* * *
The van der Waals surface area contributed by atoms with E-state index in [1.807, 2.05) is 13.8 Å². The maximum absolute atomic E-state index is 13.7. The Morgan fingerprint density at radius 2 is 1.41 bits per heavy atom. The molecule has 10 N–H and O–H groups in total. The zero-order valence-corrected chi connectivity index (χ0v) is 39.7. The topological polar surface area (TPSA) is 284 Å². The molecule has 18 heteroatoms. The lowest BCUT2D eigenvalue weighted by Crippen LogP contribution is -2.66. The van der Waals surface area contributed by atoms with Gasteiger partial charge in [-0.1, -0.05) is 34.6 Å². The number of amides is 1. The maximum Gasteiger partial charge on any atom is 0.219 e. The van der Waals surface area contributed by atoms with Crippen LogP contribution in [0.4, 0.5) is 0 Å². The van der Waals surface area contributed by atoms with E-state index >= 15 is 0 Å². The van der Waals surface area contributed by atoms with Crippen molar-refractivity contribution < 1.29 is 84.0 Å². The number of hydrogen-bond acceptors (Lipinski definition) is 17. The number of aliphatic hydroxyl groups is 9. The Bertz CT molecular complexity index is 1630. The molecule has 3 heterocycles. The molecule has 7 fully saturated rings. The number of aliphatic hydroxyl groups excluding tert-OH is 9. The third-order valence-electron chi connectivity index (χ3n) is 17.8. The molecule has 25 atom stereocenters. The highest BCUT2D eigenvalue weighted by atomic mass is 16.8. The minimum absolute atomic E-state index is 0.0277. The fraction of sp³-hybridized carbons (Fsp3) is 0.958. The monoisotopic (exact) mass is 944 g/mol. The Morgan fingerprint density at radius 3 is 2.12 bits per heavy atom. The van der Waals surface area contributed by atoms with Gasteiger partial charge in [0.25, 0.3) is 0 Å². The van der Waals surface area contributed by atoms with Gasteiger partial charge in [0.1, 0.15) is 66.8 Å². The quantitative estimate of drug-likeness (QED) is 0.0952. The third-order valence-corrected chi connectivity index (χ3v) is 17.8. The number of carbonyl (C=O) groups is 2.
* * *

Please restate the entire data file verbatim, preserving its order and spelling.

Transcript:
The van der Waals surface area contributed by atoms with E-state index in [1.807, 2.05) is 13.8 Å². The maximum absolute atomic E-state index is 13.7. The Morgan fingerprint density at radius 2 is 1.41 bits per heavy atom. The molecule has 10 N–H and O–H groups in total. The zero-order valence-corrected chi connectivity index (χ0v) is 39.7. The topological polar surface area (TPSA) is 284 Å². The molecule has 18 heteroatoms. The lowest BCUT2D eigenvalue weighted by Crippen LogP contribution is -2.66. The van der Waals surface area contributed by atoms with Gasteiger partial charge in [-0.1, -0.05) is 34.6 Å². The number of amides is 1. The maximum Gasteiger partial charge on any atom is 0.219 e. The van der Waals surface area contributed by atoms with Crippen LogP contribution in [0.4, 0.5) is 0 Å². The van der Waals surface area contributed by atoms with E-state index >= 15 is 0 Å². The van der Waals surface area contributed by atoms with Crippen molar-refractivity contribution < 1.29 is 84.0 Å². The number of hydrogen-bond acceptors (Lipinski definition) is 17. The number of aliphatic hydroxyl groups is 9. The Bertz CT molecular complexity index is 1630. The molecule has 3 heterocycles. The molecule has 7 fully saturated rings. The number of aliphatic hydroxyl groups excluding tert-OH is 9. The third-order valence-electron chi connectivity index (χ3n) is 17.8. The molecule has 25 atom stereocenters. The highest BCUT2D eigenvalue weighted by atomic mass is 16.8. The minimum absolute atomic E-state index is 0.0277. The fraction of sp³-hybridized carbons (Fsp3) is 0.958. The monoisotopic (exact) mass is 944 g/mol. The Morgan fingerprint density at radius 3 is 2.12 bits per heavy atom. The van der Waals surface area contributed by atoms with Gasteiger partial charge in [0.25, 0.3) is 0 Å². The van der Waals surface area contributed by atoms with Gasteiger partial charge in [0.1, 0.15) is 66.8 Å². The quantitative estimate of drug-likeness (QED) is 0.0952. The third-order valence-corrected chi connectivity index (χ3v) is 17.8. The number of carbonyl (C=O) groups is 2.